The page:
“In terms of pre-trauma risk, we know having a pre-existing trauma history is a significant risk factor in developing PTSD after a medical event,” McBain says. “People who have marginalized or oppressed identities and have been exposed to systems of racism and oppression, that’s been shown to increase risk.”

Another risk factor for patients is a lack of clearly communicated information and a lack of trust in the clinician.

Ash says her heart surgeon gave her unrealistic expectations about what her recovery would be like.

“He said, ‘You're young; you'll bounce back.’ He made it seem like if I did the things I was supposed to do, every day would be better than the day before,” she explains. “And that wasn’t the case.”

Complications, the length of stay, and medical bills can also contribute to developing PTSD following a medical event.

Mimi Cabral-Martin was in a car accident that nearly killed her when she was 21: The impact of the crash caused her intestines to split, and doctors had to remove part of it. But, though her experience in the hospital seven years ago was traumatic, getting appropriate medical care — and having it covered — in the years since has further contributed to her PTSD.

“It has been a major struggle with doctors and nurses post-hospitalization,” Cabral-Martin, who is Black, tells Inverse. “I am still fighting for medical coverage.” For example, she says, getting worker’s compensation has been a struggle.

“It's horrible being denied something that a worker’s comp doctor has stated ‘won't get better,’” she says. “I suffer from chronic neck and back pain from the impact, digestive issues, stiffness in lower back, limited range of motion in my neck, and early arthritis in my spine, to name a few. Lifting up my shirt to my stomach and showing my scar to doctors and professionals has helped me ‘prove’ the severity, but it shouldn't have to get to that in order for me to be taken seriously.”

Studies repeatedly show that Black patients’ pain routinely goes ignored in medical settings. For instance, a 2015 study found that Black and Hispanic patients are 22 percent less likely to receive pain medication for acute abdominal pain than their white counterparts. Women of all races have similar issues: A 2008 study found that women arriving at the Emergency Department with acute abdominal pain have to wait for an average of 16 more minutes than men for pain relief.

All of these scenarios can contribute to medical PTSD.

During the pandemic, instances of PTSD among family members of patients in the ICU nearly doubled compared to pre-pandemic. Instances of PTSD were highest in women and family members of Hispanic descent.

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Families of patients are also susceptible to developing medical PTSD, Tim Amass, a physician and professor of Pulmonary Sciences and Critical care at the University of Colorado Medical School, tells Inverse.

Last April, Amass, and his colleagues published a study in JAMA showing that, during the pandemic, instances of PTSD among family members of patients in the ICU nearly doubled compared to pre-pandemic. Instances of PTSD were highest in women and family members of Hispanic descent.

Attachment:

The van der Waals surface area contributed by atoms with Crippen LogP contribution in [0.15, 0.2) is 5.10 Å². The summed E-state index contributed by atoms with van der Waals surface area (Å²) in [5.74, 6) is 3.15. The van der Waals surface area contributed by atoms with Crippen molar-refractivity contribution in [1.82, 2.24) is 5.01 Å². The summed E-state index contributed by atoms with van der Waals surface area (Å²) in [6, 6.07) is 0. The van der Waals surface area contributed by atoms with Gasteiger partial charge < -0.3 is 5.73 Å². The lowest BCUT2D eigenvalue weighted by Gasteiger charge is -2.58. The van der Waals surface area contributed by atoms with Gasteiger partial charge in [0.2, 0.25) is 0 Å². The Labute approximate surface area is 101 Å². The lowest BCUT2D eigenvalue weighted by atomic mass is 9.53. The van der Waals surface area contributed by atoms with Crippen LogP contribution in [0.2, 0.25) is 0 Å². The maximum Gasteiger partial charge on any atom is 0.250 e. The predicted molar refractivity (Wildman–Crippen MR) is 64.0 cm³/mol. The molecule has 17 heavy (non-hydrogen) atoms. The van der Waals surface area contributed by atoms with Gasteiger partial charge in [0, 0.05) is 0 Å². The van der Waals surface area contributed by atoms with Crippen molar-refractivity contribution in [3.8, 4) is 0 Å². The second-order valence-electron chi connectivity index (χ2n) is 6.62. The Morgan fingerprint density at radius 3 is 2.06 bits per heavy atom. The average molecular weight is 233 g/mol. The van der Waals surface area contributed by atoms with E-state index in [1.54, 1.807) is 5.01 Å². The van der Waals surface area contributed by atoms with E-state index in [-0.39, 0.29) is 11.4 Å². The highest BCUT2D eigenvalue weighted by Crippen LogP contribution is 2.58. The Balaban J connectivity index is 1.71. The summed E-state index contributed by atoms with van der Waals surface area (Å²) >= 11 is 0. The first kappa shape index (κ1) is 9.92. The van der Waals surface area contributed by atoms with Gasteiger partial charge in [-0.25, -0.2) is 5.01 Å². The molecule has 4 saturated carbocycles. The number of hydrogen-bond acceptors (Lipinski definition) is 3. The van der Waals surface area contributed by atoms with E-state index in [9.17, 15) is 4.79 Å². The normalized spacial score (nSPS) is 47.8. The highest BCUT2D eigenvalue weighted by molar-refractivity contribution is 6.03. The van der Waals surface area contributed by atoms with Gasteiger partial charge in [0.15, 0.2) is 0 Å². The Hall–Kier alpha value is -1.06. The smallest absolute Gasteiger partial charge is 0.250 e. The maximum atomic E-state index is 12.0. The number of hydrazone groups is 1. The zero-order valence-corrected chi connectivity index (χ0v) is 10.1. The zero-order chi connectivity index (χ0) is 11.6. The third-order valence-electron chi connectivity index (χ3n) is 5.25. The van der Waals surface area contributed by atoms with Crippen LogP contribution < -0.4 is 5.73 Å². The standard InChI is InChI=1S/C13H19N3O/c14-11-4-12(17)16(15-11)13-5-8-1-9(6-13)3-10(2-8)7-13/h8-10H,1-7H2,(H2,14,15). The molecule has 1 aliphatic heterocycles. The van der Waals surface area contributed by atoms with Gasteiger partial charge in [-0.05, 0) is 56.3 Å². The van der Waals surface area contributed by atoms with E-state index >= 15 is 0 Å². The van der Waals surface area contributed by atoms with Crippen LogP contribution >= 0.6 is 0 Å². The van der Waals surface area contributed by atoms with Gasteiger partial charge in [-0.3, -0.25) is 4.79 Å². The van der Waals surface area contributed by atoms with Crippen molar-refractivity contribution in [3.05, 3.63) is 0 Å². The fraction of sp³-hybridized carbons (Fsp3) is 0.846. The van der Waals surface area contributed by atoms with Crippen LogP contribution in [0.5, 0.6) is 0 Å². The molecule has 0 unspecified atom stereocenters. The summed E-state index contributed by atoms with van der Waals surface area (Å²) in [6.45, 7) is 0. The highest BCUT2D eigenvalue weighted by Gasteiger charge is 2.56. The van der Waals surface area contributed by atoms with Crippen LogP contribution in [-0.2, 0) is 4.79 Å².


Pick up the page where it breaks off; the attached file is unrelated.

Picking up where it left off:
“Visitation restrictions really played a role in this, I think,” Amass says. “I get it, it had to happen. But this study shows there are real consequences to that.”

The lesson extends beyond the pandemic, he adds.

“Whether there’s a pandemic or not, people who work multiple jobs or are single parents or who live in a different place may not be able to suddenly show up to the ICU,” he explains. “And this study shows that people who are excluded from the bedside are more likely to develop PTSD as a result.”

To trauma expert Reiss, it makes sense that family members of people with serious medical conditions would develop PTSD.

“In the ICU or really any hospital setting, you’re still experiencing that sense of helplessness and fear, even if you’re not the patient,” he says.

What triggers the symptoms of medical PTSD?

Several months after I was released from the hospital, I was in a different doctor’s office getting an allergy test and suddenly dissolved into tears and couldn’t stop shaking.

My reaction was deeply confusing to me, but, according to Reiss, it is actually quite characteristic of PTSD.

“What's going on emotionally isn't always right there in consciousness,” he says. “You may not feel uncertain or scared at the time, you may have confidence in the doctors and the nurses, and know what’s going to happen. But on an emotional basis, your body is reacting to the uncertainty.”

“And then you can disassociate — where what the body's doing and what the mind is experiencing aren't aligned,” he adds. “That's part of the fight or flight response: keeping emotions out and just focusing on surviving. ”

In addition to physical sensations, healthcare settings — like hospitals and doctor’s offices — can be extremely triggering for people with medical PTSD.

Cabral-Martin hesitated to visit loved ones in the hospital, even pre-Covid because simply seeing the environment would cause her to start bawling.

“It's like I associate all hospital visits with worst-case scenarios and near-death experiences because of mine,” she says.

“My best friend once face-timed me from the hospital, and once I saw the IV drip and heart monitor in the background, I had a mini panic attack,” she added. “Before he could even finish explaining that it was all going to work out and that he was fine — my body literally felt heavy, my chest was tight... my heart was racing, and my scar actually tingled.”